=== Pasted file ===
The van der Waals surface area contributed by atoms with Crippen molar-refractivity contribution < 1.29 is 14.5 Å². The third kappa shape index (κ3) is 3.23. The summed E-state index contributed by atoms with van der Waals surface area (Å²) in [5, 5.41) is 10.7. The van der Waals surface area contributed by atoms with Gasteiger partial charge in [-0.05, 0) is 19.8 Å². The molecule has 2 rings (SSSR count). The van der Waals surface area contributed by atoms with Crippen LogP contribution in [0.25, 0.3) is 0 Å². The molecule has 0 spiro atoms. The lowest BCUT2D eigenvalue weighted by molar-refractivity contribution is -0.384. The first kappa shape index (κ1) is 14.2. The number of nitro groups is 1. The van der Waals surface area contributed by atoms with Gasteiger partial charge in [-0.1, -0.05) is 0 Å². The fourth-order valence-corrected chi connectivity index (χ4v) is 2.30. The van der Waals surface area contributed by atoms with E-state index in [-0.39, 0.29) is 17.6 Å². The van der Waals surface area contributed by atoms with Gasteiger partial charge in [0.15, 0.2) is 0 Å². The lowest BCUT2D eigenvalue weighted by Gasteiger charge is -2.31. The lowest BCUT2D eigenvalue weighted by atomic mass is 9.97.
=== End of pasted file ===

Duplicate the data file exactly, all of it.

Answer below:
The van der Waals surface area contributed by atoms with Crippen molar-refractivity contribution < 1.29 is 14.5 Å². The third kappa shape index (κ3) is 3.23. The summed E-state index contributed by atoms with van der Waals surface area (Å²) in [5, 5.41) is 10.7. The van der Waals surface area contributed by atoms with Gasteiger partial charge in [-0.05, 0) is 19.8 Å². The molecule has 2 rings (SSSR count). The van der Waals surface area contributed by atoms with Crippen LogP contribution in [0.25, 0.3) is 0 Å². The molecule has 0 spiro atoms. The lowest BCUT2D eigenvalue weighted by molar-refractivity contribution is -0.384. The first kappa shape index (κ1) is 14.2. The number of nitro groups is 1. The van der Waals surface area contributed by atoms with Gasteiger partial charge in [-0.1, -0.05) is 0 Å². The fourth-order valence-corrected chi connectivity index (χ4v) is 2.30. The van der Waals surface area contributed by atoms with E-state index in [-0.39, 0.29) is 17.6 Å². The van der Waals surface area contributed by atoms with Gasteiger partial charge in [0.15, 0.2) is 0 Å². The lowest BCUT2D eigenvalue weighted by Gasteiger charge is -2.31. The lowest BCUT2D eigenvalue weighted by atomic mass is 9.97.